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Novel antibody test detects Covid without blood sample

This is painful and increases the risk of infection or cross-contamination, and the used kit components present a potential biohazard risk, the researchers said.

The ineffective identification of SARS-CoV-2-infected individuals has severely limited the global response to the COVID-19 pandemic, and the high rate of asymptomatic infections (16-38 per cent) has exacerbated this situation, the researchers said.
The ineffective identification of SARS-CoV-2-infected individuals has severely limited the global response to the COVID-19 pandemic, and the high rate of asymptomatic infections (16-38 per cent) has exacerbated this situation, the researchers said.

Researchers in Japan have developed a new antibody-based method for the rapid and reliable detection of SARS-CoV-2 that does not require a blood sample.
The ineffective identification of SARS-CoV-2-infected individuals has severely limited the global response to the COVID-19 pandemic, and the high rate of asymptomatic infections (16-38 per cent) has exacerbated this situation, the researchers said.

One of the methods for the confirmation of COVID-19 infection involves the detection of SARS-CoV-2-specific antibodies.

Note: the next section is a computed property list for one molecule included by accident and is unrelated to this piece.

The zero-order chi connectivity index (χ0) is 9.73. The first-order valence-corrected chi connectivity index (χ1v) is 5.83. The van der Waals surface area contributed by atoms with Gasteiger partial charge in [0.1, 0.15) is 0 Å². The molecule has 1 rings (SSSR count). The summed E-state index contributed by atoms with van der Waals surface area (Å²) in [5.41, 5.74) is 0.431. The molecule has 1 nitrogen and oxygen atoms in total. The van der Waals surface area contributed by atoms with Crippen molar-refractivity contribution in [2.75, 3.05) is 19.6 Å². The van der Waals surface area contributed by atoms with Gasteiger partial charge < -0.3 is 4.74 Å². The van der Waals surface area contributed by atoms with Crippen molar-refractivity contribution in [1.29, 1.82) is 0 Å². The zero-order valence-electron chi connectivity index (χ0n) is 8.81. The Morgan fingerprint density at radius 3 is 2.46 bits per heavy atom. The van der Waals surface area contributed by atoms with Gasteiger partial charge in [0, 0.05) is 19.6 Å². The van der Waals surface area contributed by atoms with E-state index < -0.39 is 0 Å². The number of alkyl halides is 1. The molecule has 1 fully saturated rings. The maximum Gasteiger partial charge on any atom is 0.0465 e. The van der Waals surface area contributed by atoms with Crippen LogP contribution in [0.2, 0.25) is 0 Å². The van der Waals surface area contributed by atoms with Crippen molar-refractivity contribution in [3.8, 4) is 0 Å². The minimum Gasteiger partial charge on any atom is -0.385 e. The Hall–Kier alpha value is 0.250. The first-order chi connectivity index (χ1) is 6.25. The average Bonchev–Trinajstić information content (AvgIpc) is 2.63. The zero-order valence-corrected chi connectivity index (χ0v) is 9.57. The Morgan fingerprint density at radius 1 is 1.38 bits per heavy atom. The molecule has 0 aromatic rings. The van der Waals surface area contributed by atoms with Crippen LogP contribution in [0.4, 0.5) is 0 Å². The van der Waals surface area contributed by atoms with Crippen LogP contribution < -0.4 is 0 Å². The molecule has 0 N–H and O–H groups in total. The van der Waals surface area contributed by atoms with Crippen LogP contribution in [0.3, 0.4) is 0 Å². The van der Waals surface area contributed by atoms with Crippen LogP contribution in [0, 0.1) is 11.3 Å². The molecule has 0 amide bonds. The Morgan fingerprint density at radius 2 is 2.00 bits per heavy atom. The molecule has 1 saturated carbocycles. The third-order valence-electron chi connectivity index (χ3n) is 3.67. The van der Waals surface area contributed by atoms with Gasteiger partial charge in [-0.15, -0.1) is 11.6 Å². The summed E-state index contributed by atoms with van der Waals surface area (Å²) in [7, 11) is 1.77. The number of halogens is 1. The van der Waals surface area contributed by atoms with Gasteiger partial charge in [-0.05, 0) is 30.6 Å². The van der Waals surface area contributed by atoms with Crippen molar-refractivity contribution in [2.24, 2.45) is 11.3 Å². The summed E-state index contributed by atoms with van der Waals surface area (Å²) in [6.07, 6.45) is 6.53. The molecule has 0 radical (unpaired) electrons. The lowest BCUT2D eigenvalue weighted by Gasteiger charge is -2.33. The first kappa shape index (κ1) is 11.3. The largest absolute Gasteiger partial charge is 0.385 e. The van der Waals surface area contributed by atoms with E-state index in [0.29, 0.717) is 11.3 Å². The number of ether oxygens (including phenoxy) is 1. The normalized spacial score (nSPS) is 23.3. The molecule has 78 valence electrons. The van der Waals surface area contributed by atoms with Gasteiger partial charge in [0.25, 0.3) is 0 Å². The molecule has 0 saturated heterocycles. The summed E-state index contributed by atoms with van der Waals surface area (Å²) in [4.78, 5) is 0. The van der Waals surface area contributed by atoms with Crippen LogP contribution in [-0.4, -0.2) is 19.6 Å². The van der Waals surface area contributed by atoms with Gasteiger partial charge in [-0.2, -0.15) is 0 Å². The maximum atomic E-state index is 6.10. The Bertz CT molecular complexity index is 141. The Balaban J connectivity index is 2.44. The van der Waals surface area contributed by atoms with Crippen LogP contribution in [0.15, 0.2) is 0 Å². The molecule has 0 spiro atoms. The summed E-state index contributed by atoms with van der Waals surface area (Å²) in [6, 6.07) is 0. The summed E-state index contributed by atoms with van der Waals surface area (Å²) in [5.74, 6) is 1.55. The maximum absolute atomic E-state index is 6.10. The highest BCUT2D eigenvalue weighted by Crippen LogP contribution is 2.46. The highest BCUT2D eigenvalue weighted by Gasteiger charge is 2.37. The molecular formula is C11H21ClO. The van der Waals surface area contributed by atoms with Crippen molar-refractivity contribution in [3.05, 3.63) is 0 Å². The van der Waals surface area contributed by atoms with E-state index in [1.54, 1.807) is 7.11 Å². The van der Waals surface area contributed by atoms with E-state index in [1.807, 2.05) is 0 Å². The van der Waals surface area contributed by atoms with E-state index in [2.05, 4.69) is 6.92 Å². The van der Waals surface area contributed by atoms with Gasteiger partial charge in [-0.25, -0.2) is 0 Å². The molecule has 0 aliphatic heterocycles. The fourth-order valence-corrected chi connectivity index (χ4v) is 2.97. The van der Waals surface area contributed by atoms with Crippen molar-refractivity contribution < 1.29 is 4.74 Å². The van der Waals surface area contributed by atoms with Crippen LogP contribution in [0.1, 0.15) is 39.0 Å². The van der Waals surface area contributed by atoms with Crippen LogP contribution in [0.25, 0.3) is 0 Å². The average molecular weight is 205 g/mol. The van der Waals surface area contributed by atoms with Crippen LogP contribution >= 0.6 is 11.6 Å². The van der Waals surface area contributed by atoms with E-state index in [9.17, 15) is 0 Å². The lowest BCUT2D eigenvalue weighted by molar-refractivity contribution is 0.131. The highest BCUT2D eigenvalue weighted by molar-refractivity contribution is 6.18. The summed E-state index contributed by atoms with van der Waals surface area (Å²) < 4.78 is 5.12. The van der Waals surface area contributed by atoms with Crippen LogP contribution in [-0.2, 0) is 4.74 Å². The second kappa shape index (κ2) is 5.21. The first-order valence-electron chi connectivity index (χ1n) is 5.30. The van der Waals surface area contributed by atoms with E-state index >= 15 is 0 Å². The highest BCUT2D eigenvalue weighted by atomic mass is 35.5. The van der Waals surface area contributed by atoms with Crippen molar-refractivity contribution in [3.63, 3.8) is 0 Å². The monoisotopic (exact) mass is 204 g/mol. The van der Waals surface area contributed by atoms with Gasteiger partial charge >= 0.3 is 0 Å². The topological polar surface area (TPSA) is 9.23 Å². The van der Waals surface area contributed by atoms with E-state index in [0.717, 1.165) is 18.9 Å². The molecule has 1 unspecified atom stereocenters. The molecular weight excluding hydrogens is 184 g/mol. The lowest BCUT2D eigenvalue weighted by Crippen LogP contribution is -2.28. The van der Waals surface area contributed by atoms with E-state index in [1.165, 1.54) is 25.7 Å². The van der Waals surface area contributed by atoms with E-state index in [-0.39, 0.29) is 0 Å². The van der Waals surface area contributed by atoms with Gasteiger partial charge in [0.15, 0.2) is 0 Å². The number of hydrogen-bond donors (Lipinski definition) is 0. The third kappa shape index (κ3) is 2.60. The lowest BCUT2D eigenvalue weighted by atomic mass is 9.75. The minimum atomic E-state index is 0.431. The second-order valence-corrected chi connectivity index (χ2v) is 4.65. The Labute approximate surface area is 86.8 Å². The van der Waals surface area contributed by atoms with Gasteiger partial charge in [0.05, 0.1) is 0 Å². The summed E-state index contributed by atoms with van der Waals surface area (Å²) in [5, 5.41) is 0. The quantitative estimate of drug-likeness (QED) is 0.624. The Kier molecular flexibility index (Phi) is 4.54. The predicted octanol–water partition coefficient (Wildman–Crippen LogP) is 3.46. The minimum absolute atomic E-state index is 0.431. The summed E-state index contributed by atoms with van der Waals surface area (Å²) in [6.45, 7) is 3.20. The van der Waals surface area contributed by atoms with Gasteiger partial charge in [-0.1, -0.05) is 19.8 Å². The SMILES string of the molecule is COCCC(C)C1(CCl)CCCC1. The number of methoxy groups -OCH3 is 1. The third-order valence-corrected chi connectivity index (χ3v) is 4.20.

Testing strips based on gold nanoparticles are currently in widespread use for point-of-care testing in many countries.

These tests produce sensitive and reliable results within 10-20 minutes, but they require blood samples collected via a finger prick using a lancing device.
This is painful and increases the risk of infection or cross-contamination, and the used kit components present a potential biohazard risk, the researchers said.
“To develop a minimally invasive detection assay that would avoid these drawbacks, we explored the idea of sampling and testing the interstitial fluid (ISF), which is located in the epidermis and dermis layers of human skin,” said Leilei Bao from the University of Tokyo.

“Although the antibody levels in the ISF are approximately 15-25 per cent of those in blood, it was still feasible that anti-SARS-CoV-2 IgM/IgG antibodies could be detected and that ISF could act as a direct substitute for blood sampling,” said Bao, lead author of the study published in the journal Scientific Reports.
After demonstrating that ISF could be suitable for antibody detection, the researchers developed an innovative approach to both sample and test the ISF.

“First, we developed biodegradable porous microneedles made of polylactic acid that draws up the ISF from human skin,” said Beomjoon Kim, senior author of the study.
“Then, we constructed a paper-based immunoassay biosensor for the detection of SARS-CoV-2-specific antibodies,” Kim said.

By integrating these two elements, the researchers created a compact patch capable of on-site detection of the antibodies within three minutes.
This novel detection device has great potential for the rapid screening of COVID-19 and many other infectious diseases, and is safe and acceptable to patients, the researchers said.

It holds promise for use in many countries regardless of their wealth, which is a key aim for the global management of infectious disease, they added.

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